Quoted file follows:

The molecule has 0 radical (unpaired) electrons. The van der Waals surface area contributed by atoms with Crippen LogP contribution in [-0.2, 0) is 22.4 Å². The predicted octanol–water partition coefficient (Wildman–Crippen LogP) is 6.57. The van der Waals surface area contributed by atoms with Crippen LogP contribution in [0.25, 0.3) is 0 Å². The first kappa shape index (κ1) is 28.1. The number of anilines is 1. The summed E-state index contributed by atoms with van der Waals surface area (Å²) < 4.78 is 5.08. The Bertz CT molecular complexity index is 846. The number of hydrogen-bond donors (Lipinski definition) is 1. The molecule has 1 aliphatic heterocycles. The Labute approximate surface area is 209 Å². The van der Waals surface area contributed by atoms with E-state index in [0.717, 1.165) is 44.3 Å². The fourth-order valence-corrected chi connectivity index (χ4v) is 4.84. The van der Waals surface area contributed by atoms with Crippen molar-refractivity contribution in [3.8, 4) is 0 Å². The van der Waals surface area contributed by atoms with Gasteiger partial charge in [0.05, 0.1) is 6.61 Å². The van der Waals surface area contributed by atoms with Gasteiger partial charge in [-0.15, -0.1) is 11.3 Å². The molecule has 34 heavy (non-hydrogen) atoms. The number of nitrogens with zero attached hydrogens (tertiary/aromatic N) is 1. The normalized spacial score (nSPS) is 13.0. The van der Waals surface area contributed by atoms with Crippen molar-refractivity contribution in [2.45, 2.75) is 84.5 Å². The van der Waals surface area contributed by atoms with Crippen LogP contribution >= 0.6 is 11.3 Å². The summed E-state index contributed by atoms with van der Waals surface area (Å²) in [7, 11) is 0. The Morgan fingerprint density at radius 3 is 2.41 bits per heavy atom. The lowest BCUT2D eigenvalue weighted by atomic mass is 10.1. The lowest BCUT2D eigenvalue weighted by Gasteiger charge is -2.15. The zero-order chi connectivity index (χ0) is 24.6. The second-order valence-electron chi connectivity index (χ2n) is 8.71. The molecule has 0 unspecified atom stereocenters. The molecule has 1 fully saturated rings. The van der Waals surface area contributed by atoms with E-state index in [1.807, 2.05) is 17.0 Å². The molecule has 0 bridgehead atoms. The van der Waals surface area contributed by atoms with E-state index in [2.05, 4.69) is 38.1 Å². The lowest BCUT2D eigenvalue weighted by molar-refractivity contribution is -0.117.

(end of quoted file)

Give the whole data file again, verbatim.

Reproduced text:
The molecule has 0 radical (unpaired) electrons. The van der Waals surface area contributed by atoms with Crippen LogP contribution in [-0.2, 0) is 22.4 Å². The predicted octanol–water partition coefficient (Wildman–Crippen LogP) is 6.57. The van der Waals surface area contributed by atoms with Crippen LogP contribution in [0.25, 0.3) is 0 Å². The first kappa shape index (κ1) is 28.1. The number of anilines is 1. The summed E-state index contributed by atoms with van der Waals surface area (Å²) < 4.78 is 5.08. The Bertz CT molecular complexity index is 846. The number of hydrogen-bond donors (Lipinski definition) is 1. The molecule has 1 aliphatic heterocycles. The Labute approximate surface area is 209 Å². The van der Waals surface area contributed by atoms with E-state index in [0.717, 1.165) is 44.3 Å². The fourth-order valence-corrected chi connectivity index (χ4v) is 4.84. The van der Waals surface area contributed by atoms with Crippen molar-refractivity contribution in [3.8, 4) is 0 Å². The van der Waals surface area contributed by atoms with Gasteiger partial charge in [0.05, 0.1) is 6.61 Å². The van der Waals surface area contributed by atoms with Gasteiger partial charge in [-0.15, -0.1) is 11.3 Å². The molecule has 34 heavy (non-hydrogen) atoms. The number of nitrogens with zero attached hydrogens (tertiary/aromatic N) is 1. The normalized spacial score (nSPS) is 13.0. The van der Waals surface area contributed by atoms with Crippen molar-refractivity contribution in [2.45, 2.75) is 84.5 Å². The van der Waals surface area contributed by atoms with Crippen LogP contribution >= 0.6 is 11.3 Å². The summed E-state index contributed by atoms with van der Waals surface area (Å²) in [7, 11) is 0. The Morgan fingerprint density at radius 3 is 2.41 bits per heavy atom. The lowest BCUT2D eigenvalue weighted by atomic mass is 10.1. The lowest BCUT2D eigenvalue weighted by Gasteiger charge is -2.15. The zero-order chi connectivity index (χ0) is 24.6. The second-order valence-electron chi connectivity index (χ2n) is 8.71. The molecule has 0 unspecified atom stereocenters. The molecule has 1 fully saturated rings. The van der Waals surface area contributed by atoms with E-state index in [1.807, 2.05) is 17.0 Å². The molecule has 0 bridgehead atoms. The van der Waals surface area contributed by atoms with E-state index in [2.05, 4.69) is 38.1 Å². The lowest BCUT2D eigenvalue weighted by molar-refractivity contribution is -0.117.